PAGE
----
Canada Retail Sales Drop Most in Four Years on Gifts, GasGreg Quinn
Canadian retail sales fell at the fastest pace in more than four years in December as consumers scaled back holiday gift purchases, a sign the effects of lower crude oil prices are spreading through the world’s 11th largest economy.
Sales fell 2.0 percent to C$42.1 billion ($33.6 billion), the most since April 2010, Statistics Canada said Friday in Ottawa. Economists surveyed by Bloomberg News forecast a 0.4 percent decrease, based on the median of 18 projections.
“It’s tricky to find any upside to this report,” said David Tulk, chief Canada macro strategist at Toronto-Dominion Bank’s TD Securities unit, whose prediction of a 0.8 percent decline was the most accurate among forecasters. “Holiday spending plans might have been curtailed out of a sense of prudence and uncertainty.”
Receipts fell by 5.6 percent for clothing and accessories stores and 9.2 percent at electronics and appliance retailers. Gasoline sales fell 7.4 percent in December as prices fell, the sixth straight decline and the largest since December 2008. Economists had pointed to cheaper gas a potential relief to consumers who are grappling with record debt loads.
“Most store types typically associated with holiday shopping registered weaker sales in December, more than offsetting November gains,” Statistics Canada said.
Canada’s dollar fell after the report, which may suggest consumer confidence is deteriorating after crude oil prices plunged by about half through the second half of 2014. The Bank of Canada cut interest rates last month in a surprise move that policy makers called insurance against the oil shock, which will probably hamper business investment and weaken consumer incomes and home sales.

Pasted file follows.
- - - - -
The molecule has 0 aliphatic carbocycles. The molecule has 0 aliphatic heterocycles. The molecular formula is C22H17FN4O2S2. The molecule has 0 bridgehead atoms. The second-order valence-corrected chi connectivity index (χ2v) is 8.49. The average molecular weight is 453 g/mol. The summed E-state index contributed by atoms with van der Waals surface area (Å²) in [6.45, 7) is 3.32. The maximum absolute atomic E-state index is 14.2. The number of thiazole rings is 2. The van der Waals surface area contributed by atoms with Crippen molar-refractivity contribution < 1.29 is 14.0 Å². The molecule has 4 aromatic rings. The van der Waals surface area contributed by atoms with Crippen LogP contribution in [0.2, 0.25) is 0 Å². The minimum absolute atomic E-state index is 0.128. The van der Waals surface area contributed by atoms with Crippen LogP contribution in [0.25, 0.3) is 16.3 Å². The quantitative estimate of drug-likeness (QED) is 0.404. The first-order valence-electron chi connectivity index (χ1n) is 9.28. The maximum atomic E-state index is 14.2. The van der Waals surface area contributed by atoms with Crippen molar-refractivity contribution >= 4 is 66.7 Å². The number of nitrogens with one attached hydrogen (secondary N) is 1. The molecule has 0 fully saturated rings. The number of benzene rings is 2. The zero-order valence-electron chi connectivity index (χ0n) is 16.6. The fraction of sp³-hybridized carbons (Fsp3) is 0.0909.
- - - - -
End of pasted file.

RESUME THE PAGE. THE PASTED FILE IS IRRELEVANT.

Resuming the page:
Target Corp. said last month it would liquidate its Canada operations, meaning as many as 17,600 job losses. Suncor Energy Inc. also unveiled plans to fire 1,000 employees as the Calgary-based firm cuts capital spending.
Sales fell in nine of 11 categories making up 71 percent of retail trade in December, the agency said.
Friday’s retail sales report also suggested falling oil prices are hurting consumer spending in Alberta, the heart of Canada’s energy industry. Sales fell 2.5 percent in the western province, the third straight decline, Statistics Canada said.
Motor vehicle and parts sales fell 1 percent in December. Excluding that category, retail sales fell by 2.3 percent. Excluding motor vehicles, parts and gasoline, retailers reported a 1.3 percent drop in receipts.
Canada’s dollar reversed gains after the report, weakening by 0.3 percent to C$1.2529 per U.S. dollar at 9:49 a.m. Toronto time. Federal government bonds rose. The yield on benchmark five-year debt fell 11 basis points to 0.74 percent.
Some of the the December decline may reflect a shift in seasonal spending patterns as more Canadian stores offer sales around the November U.S. Thanksgiving holiday, said Benjamin Reitzes, a senior economist at BMO Capital Markets in Toronto.
“There’s no denying the breadth and depth of the weakness in the December retail figures, but they come with some big caveats,” including the drop in gasoline prices, Reitzes wrote in a research note.